[Of course, the principle works both ways.

A disciple “perfectly trained” in the truth of his Master will come to resemble Him and lead his disciples in the way of righteousness.]

Jesus’ illustration about removing specks and planks (vv. 41-42) fits into His discussion of judging others (v. 37a). In order for one to judge another aright, one must remove one’s own “plank” (blind spot) first.

Changing the metaphor from a carpentry-related concept to an agricultural one (that is, fruit trees), Christ teaches that the quality of fruit/life production depends upon the quality of the tree/heart producing it (v. 43).

One should not expect to produce good fruit from an abnormal growth (thorn or bramble) (v. 44).

What one speaks is a good indicator of the contents of one’s heart; the moral status of one’s “heart” (core of being) determines the quality (good or bad) of one’s speech (v. 45).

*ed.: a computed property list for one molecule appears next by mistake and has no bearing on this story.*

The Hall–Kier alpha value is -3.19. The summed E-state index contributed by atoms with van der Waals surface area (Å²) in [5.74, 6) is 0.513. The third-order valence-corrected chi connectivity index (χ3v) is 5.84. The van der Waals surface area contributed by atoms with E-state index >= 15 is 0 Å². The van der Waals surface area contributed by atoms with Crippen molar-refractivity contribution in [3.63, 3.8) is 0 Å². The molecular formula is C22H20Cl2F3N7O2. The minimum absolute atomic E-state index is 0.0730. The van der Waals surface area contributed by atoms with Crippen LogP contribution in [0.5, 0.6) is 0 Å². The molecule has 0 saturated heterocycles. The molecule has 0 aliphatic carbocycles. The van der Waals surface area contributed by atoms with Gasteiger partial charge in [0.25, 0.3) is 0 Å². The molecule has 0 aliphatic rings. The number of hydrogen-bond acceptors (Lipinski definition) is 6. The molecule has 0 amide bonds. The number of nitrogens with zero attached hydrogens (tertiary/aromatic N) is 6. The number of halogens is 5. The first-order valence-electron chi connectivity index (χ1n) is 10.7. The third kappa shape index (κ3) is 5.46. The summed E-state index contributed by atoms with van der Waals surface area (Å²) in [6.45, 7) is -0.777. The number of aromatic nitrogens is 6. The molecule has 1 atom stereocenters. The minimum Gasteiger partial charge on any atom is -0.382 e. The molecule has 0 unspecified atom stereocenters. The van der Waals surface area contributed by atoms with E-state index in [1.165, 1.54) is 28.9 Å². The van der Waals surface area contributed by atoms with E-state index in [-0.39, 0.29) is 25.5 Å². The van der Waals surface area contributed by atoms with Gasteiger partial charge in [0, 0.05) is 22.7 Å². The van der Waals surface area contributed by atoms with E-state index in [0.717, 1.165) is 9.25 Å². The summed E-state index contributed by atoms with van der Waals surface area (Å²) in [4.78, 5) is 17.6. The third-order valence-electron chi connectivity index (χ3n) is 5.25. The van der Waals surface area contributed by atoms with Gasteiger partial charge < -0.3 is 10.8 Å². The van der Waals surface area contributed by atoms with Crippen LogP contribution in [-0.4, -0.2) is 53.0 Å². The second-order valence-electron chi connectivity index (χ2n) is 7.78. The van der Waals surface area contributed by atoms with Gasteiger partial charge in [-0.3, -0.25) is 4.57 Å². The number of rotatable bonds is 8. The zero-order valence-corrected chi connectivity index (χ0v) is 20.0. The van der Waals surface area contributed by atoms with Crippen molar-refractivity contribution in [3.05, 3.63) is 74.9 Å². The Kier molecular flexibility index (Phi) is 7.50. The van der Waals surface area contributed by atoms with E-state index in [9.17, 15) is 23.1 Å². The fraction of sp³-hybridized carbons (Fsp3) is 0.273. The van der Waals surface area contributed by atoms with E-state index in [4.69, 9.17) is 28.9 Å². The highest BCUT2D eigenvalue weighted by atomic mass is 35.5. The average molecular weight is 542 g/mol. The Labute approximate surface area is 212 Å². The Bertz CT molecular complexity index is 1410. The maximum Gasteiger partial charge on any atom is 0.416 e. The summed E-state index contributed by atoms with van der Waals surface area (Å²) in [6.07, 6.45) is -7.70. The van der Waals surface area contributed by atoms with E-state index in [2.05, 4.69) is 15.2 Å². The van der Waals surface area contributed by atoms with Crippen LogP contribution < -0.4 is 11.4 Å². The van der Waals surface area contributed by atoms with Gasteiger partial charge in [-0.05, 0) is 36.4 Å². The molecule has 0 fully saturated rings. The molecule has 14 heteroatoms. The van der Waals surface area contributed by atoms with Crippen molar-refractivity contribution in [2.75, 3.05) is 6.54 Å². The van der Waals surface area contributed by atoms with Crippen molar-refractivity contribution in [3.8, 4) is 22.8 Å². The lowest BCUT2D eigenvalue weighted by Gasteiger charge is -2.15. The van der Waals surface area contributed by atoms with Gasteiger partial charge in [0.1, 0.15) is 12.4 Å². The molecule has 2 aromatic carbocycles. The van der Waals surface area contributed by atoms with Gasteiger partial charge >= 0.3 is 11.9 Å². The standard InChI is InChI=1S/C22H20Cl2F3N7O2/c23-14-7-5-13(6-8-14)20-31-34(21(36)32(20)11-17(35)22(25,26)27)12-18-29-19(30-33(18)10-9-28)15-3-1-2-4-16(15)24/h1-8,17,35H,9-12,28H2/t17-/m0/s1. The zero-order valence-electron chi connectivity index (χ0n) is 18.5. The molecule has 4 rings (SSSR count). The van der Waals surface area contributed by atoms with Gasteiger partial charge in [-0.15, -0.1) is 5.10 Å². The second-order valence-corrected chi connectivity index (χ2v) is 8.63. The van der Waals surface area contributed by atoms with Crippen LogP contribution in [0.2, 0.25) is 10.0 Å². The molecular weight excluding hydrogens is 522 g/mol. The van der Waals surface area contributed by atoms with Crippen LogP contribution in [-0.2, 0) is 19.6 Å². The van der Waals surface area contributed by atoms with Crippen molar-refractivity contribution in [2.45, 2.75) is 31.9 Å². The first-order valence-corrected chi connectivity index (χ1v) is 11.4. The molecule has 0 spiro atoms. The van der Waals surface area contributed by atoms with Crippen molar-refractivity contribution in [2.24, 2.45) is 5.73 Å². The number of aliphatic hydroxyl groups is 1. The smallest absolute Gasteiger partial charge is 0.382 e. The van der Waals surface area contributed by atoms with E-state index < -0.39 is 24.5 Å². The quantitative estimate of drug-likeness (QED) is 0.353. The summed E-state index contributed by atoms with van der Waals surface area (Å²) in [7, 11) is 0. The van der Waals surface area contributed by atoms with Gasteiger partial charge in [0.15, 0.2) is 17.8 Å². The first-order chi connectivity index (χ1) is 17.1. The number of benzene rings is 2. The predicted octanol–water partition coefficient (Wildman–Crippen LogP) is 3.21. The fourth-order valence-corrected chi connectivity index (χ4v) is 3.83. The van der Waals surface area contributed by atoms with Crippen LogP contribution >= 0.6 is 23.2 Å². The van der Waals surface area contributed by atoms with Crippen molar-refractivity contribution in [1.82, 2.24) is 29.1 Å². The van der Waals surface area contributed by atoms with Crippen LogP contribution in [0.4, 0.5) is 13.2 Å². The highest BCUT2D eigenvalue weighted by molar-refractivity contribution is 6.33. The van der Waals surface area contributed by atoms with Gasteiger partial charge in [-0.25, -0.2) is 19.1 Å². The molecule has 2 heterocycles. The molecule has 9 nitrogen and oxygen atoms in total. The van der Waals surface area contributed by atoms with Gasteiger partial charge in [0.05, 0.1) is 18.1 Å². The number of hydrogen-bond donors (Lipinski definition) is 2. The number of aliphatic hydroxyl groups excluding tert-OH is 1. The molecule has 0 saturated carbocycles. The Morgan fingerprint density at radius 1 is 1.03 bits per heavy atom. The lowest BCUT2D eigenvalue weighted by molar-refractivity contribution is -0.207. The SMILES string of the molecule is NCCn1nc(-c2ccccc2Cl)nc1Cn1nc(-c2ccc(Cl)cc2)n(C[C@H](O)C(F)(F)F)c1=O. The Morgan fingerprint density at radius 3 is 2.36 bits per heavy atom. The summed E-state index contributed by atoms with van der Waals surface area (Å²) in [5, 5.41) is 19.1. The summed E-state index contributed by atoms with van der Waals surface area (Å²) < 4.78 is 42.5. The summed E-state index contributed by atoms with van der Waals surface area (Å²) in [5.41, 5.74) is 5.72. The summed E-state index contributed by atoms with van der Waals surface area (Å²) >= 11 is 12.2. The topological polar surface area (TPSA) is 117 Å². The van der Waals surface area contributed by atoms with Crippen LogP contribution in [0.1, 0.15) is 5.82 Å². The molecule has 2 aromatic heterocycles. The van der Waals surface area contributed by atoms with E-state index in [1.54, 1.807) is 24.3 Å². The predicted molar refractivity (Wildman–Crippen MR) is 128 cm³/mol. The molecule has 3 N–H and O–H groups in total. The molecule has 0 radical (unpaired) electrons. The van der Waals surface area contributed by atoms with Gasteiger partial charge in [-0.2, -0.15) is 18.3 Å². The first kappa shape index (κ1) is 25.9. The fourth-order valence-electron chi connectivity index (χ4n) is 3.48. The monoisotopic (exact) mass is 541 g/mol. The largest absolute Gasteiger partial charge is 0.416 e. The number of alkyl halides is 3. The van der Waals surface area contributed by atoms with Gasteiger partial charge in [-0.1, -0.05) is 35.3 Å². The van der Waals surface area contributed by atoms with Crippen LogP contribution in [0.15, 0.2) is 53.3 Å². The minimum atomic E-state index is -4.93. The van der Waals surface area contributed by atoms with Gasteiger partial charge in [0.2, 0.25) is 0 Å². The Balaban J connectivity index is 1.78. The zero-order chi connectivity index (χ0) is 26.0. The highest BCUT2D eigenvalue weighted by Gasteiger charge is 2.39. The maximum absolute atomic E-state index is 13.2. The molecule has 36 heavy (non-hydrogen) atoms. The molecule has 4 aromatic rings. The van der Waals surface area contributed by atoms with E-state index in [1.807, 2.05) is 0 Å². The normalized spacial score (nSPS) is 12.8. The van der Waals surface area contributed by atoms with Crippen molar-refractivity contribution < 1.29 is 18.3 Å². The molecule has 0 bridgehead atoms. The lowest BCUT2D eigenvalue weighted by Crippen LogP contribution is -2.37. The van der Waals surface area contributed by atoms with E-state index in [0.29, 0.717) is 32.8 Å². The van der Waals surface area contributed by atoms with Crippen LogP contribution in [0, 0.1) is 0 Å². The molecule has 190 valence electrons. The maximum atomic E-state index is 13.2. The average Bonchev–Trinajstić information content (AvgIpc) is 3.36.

Luke adds a rhetorical question from Jesus that Matthew does not insert into his “Lord, Lord” dialogue (v. 46; cf. Matt. 7:21-23).

[One can read His question without noting His exasperation with them, but it is difficult.]

The details of Christ’s parable (as Luke relates them) also differ significantly from Matthew in several particulars, suggesting that this sermon is not the Sermon.

The particulars include:

First, the noteworthy proviso “Whoever comes to Me” [v. 47a];

Second, the present progressive participle of “build” (as opposed to the aorist indicative of Matthew) with the additional “who dug deep and laid the foundation”—clauses that Matthew does not have—(v. 48a);

Third, Luke’s lack of mentioning any wind (cf. Matt. 7:25, 27), but his inclusion of “the stream” beating “vehemently” against the house being unable to “shake” it (v. 48b); and

Fourth, the change from “sand” (Matt. 7:26) to “earth without a foundation” (v. 49).

While the differences appear too great to harmonize into one sermon, those facts do not indicate that they, in fact, are too great or that any error exists.

© 2013 glynch1